Goodreads Synopsis: After filing a story only two hours after giving birth, and then getting straight back to full-time work the next morning, journalist Amy Westervelt had a revelation: America might claim to revere motherhood, but it treats women who have children like crap. From inadequate maternity leave to gender-based double standards, emotional labor to the “motherhood penalty” wage gap, racist devaluing of some mothers and overvaluing of others, and our tendency to consider women’s value only in terms of their reproductive capacity, Westervelt became determined to understand how we got here and how the promise of “having it all” ever even became a thing when it was so far from reality for American women.
In Forget “Having It All,” Westervelt traces the roots of our modern expectations of mothers and motherhood back to extremist ideas held by the first Puritans who attempted to colonize America and examines how those ideals shifted — or didn’t — through every generation since. Using this historical backdrop, Westervelt draws out what we should replicate from our past (bringing back home economics, for example, this time with an emphasis on gender-balanced labor in the home), and what we must begin anew as we overhaul American motherhood (including taking a more intersectional view of motherhood, thinking deeply about the ways in which capitalism influences our views on reproduction, and incorporating working fathers into discussions about work-life balance).
In looking for inspiration elsewhere in the world, Westervelt turned not to Scandinavia, where every work-life balance story inevitably ends up, but to Japan where politicians, in an increasingly desperate effort to increase the country’s birth rates (sound familiar?), tried to apply Scandinavian-style policies atop a capitalist democracy not unlike America’s, only to find that policy can’t do much in the absence of cultural shift. Ultimately, Westervelt presents a measured, historically rooted and research-backed call for workplace policies, cultural norms, and personal attitudes about motherhood that will radically improve the lives of not just working moms but all Americans.
I found this book at random the first time I went to my new library. I briefly searched through the parenting section because I was excited to have a library that allowed in-person browsing. But because I had just got my library card there was a limit of a two-book loan. Passing by, I saw the title and thought, “huh, that could be interesting.” And decided to give it a whirl. Little did I know how thought-provoking and insightful this book would be.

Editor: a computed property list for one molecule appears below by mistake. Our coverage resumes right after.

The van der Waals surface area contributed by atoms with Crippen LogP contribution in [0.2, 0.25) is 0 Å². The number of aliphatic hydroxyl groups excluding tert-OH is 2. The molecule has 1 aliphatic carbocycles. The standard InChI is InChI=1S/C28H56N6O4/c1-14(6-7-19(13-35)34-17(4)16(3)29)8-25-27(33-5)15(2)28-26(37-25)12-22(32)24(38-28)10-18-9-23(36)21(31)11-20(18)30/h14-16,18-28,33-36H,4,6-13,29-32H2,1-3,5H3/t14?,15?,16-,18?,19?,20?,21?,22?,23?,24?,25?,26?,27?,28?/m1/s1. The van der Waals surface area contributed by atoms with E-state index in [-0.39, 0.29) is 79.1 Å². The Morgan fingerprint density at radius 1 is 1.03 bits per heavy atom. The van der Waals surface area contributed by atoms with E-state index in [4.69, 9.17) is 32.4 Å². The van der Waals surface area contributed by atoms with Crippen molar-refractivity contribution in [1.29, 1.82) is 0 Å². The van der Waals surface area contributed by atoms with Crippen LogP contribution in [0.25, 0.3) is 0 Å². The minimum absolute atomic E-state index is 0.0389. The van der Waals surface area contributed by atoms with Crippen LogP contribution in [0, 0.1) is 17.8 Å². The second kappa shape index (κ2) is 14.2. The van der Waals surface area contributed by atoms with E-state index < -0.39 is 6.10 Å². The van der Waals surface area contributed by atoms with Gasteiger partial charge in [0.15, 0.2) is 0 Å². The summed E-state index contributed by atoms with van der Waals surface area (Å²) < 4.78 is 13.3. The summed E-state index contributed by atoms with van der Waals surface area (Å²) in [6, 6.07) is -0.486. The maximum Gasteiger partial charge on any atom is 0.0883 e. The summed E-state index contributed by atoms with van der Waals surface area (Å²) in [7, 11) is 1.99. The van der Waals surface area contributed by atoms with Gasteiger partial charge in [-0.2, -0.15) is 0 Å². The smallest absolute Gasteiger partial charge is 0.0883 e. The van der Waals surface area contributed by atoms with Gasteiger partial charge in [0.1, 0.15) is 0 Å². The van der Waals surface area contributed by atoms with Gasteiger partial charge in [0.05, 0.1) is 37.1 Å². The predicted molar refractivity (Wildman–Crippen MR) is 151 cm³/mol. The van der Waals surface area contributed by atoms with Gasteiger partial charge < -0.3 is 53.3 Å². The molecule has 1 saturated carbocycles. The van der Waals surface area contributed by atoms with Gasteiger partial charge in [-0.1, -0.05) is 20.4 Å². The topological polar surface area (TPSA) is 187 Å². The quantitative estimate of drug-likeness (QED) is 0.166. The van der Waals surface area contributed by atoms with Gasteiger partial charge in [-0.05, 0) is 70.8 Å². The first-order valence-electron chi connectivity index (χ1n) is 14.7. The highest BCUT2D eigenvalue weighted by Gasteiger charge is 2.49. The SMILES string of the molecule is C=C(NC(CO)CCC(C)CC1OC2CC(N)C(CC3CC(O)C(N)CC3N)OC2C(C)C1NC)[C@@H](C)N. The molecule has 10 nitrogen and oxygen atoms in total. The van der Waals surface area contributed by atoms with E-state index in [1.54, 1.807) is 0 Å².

Forget “Having It All” is written by a mother and a journalist, which combine in the book beautifully. She speaks from the experiences of trying to navigate home life and childcare with the job she loves. And also speaks from the experience of one who has dove deep into history, statistics, and interviews.
Amy Westervelt breaks down her chapters into specific problems with the American maternity policies, as well as ideals and expectations around motherhood. She walks through the history behind how we got to where we are now, and at the end of each chapter she focuses on what we can do to change. Which as a future historian I really apricated, I learned a lot of fascinating information on the culture of the patriarchy and motherhood. I also enjoyed the pacing of her chapters, which I felt focused just enough on the history without making the book feel like a history textbook. It made the book feel accessible to everyone. Those who wanted to learn more could take a look at her references, and those that don’t have enough information to understand the context.
She walks through the difference between motherhood as an institution and mothering as the individual experience. This book will make you furious, but what I loved about it was the fact that Westervelt also left you feeling like there was hope. In the last chapter of the book she says this, “The patriarchy need not be replaced by a matriarchy per se, so much as a more matrifocal structure that rebalances society around the community rather than the individual.” And I feel like that really sums up the focus of this book.
I would highly recommend this book to all first-time parents because it makes you think about culture and how you want to parent within it. I’m currently almost 23 weeks pregnant and not only did Westervelt’s book give me other books to read, but it also started some very interesting conversations between my husband and I. Motherhood is not a part of life that I want to walk into uneducated and unprepared and this book really helped me to feel like I had more of a handle on the changes coming up.
In the end I gave this book 5 stars on Goodreads.
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